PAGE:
Understanding Prejudice
Understanding Prejudice
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The Psychology of Prejudice: An Overview

Ingroup Favoritism

When most people think of racism and other forms of bias, they picture one group having negative feelings toward another group. Although this dynamic certainly takes place, research since the 1970s has found that many group biases are more a function of favoritism toward one's own group than negative feelings toward other groups. As Marilyn Brewer (1999, p. 438) put it in her summary of the evidence, "Ultimately, many forms of discrimination and bias may develop not because outgroups are hated, but because positive emotions such as admiration, sympathy, and trust are reserved for the ingroup." The tendency of people to favor their own group, known as "ingroup bias," has been found in cultures around the world (Aberson, Healy, & Romero, 2000; Brewer, 1979, 1999).

One of the most startling aspects of ingroup bias is how easily it is triggered. This finding was documented in a series of experiments in Bristol, England, by Henri Tajfel (1970, 1981). Tajfel and his colleagues invented what is now known as the "minimal group procedure" -- an experimental technique in which people who have never met before are divided into groups on the basis of minimal information (e.g., a preference for one type of painting versus another, or even just the toss of a coin). What Tajfel discovered is that groups formed on the basis of almost any distinction are prone to ingroup bias. Within minutes of being divided into groups, people tend to see their own group as superior to other groups, and they will frequently seek to maintain an advantage over other groups. One study even found that when participants were given the reward matrix in Table 2, they preferred an ingroup/outgroup award distribution of 7/1 points rather than 12/11 points, denying members of their own group 5 points (7 instead of 12) in order to maintain a high relative advantage over the outgroup (Allen & Wilder, 1975; Wilder, 1981).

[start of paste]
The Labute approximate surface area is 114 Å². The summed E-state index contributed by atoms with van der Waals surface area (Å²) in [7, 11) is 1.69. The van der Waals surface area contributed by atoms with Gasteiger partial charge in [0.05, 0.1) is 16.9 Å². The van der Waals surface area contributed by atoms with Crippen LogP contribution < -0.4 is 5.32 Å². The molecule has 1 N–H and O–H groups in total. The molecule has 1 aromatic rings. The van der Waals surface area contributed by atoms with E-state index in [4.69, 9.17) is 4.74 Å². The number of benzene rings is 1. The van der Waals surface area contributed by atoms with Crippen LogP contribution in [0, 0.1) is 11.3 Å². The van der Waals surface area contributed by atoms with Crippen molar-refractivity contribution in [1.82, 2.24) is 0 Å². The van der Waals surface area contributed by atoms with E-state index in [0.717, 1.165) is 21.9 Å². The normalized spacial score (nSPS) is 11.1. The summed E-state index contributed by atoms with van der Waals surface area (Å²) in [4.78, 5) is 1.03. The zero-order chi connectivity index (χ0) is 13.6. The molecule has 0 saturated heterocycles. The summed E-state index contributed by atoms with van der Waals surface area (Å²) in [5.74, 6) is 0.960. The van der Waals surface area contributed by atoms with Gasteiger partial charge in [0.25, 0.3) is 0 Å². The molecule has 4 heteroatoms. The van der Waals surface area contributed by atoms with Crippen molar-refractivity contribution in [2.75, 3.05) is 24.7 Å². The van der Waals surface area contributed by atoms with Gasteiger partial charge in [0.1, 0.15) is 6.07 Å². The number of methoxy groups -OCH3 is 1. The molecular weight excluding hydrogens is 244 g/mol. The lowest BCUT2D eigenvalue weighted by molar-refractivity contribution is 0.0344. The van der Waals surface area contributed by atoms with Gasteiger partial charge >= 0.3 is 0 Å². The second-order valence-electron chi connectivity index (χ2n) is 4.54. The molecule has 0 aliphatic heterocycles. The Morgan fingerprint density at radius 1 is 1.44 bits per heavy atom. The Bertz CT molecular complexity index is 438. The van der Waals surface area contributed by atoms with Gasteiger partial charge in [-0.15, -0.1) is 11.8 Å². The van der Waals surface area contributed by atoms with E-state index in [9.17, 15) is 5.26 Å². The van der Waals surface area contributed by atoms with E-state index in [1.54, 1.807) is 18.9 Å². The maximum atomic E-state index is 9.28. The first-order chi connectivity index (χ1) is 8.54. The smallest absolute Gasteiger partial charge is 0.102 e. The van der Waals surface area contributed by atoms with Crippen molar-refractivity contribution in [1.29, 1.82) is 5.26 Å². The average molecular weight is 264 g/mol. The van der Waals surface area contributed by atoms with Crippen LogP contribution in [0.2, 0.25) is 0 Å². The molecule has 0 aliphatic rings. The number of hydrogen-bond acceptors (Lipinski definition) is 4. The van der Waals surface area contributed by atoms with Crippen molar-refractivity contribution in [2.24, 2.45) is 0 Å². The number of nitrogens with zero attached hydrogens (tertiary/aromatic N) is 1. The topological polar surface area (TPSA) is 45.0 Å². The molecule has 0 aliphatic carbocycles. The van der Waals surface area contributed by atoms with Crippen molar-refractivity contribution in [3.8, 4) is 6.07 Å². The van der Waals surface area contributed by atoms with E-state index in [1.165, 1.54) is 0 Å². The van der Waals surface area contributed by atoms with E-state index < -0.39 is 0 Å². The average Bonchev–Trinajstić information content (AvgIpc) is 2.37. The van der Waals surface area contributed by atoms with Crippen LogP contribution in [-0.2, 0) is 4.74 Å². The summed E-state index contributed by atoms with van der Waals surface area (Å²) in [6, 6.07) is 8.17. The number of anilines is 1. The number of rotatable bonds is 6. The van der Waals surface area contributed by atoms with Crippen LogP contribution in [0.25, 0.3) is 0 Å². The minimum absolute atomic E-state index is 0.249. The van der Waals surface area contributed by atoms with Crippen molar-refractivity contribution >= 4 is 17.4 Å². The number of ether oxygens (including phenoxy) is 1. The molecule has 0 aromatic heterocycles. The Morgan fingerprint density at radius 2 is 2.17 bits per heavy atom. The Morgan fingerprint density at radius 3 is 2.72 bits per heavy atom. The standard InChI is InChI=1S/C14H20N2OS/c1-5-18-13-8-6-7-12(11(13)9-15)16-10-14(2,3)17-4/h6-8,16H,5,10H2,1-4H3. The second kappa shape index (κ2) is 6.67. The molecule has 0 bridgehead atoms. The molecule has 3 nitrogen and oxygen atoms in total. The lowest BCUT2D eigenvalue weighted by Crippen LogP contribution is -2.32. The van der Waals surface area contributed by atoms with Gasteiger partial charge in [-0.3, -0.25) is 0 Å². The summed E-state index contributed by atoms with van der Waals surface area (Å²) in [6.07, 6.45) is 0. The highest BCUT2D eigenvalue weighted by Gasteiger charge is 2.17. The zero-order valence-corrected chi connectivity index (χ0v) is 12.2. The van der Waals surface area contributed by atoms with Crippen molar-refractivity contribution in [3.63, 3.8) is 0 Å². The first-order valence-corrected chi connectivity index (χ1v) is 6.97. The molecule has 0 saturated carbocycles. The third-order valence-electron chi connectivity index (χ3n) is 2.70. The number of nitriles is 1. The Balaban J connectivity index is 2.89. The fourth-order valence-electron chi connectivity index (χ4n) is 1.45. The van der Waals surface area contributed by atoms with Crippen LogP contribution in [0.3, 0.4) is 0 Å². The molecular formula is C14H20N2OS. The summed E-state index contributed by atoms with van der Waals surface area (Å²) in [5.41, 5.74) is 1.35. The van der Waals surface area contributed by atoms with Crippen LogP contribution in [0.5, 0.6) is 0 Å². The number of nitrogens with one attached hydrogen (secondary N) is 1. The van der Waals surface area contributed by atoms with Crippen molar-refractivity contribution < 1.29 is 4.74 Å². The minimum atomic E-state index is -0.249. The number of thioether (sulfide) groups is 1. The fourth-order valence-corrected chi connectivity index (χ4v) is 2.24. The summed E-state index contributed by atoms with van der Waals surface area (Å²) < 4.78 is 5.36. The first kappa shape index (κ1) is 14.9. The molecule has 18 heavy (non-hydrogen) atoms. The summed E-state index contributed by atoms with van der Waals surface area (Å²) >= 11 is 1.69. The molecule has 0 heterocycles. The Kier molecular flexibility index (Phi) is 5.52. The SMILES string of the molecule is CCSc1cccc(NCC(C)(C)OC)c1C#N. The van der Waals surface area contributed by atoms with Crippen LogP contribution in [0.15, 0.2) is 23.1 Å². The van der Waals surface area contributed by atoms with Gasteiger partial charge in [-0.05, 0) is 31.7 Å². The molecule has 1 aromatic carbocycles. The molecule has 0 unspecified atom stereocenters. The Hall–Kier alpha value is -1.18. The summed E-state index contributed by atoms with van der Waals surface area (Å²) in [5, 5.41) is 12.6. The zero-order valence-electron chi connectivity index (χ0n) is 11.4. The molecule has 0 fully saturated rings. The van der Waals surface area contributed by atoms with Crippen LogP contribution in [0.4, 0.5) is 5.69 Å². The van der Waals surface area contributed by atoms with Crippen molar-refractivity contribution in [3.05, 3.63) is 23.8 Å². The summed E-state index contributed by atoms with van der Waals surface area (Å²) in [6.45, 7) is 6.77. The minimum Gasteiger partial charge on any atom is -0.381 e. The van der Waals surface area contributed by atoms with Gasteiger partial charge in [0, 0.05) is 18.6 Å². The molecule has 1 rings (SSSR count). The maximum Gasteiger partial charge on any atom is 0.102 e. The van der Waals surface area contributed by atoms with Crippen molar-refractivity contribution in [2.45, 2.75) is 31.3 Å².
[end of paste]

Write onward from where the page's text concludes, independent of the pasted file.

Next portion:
Table 2. Sample Reward Matrix Used in Minimal Group Research

Member no. ____ of ____ group 7
Member no. ____ of ____ group

Note: Participants in a study by Allen and Wilder (1975) were given a matrix with points that corresponded to money. Their task was to allocate points to someone in their group (top row) and someone in the outgroup (bottom row) by choosing one of the 13 options above (e.g., 7 points for the ingroup member and 1 point for the outgroup member).

While it may seem odd that ingroup favoritism develops so easily, these findings are consistent with research showing that social bonds and attraction can readily form on the basis of seemingly minor characteristics. For instance, one study found that people are more likely to cooperate with another person when they learn that the person shares their birthday (Miller, Downs, & Prentice, 1998). Even major life decisions -- such as whom to love, where to live, and what occupation to pursue -- can be influenced by relatively minor similarities. In a well-crafted set of studies, Brett Pelham and his colleagues (Pelham, Jones, Mirenberg, & Carvallo, 2002; Pelham, Mirenberg, & Jones, 2002) found that when compared with the percentage expected by chance:

  • Women are more likely to marry men who share the first letter of their (pre-marriage) last name.

  • People are more likely to live in cities that include their birthday number (e.g., people born on March 3rd are more likely than others to live in Three Rivers, Michigan).

  • People named Louis are more likely to live in St. Louis, people named Paul to live in St. Paul, people named Helen to live in St. Helen, and people named Mary to live in St. Mary.
Pelham and his colleagues explain these results in terms of "implicit egotism," or an unconscious preference for things associated with the self. According to Pelham, even though letter and number preferences may seem trivial, such preferences are psychologically meaningful because of their connection to people's self-concept and identity. In keeping with this account, laboratory research on implicit egotism has found that when people high in self-esteem are dealt a blow to their self-concept, they display an increased preference for the letters in their name and the numbers in their birthdate, as if to restore their sense of worth (Jones, Pelham, Mirenberg, & Hetts, 2002).

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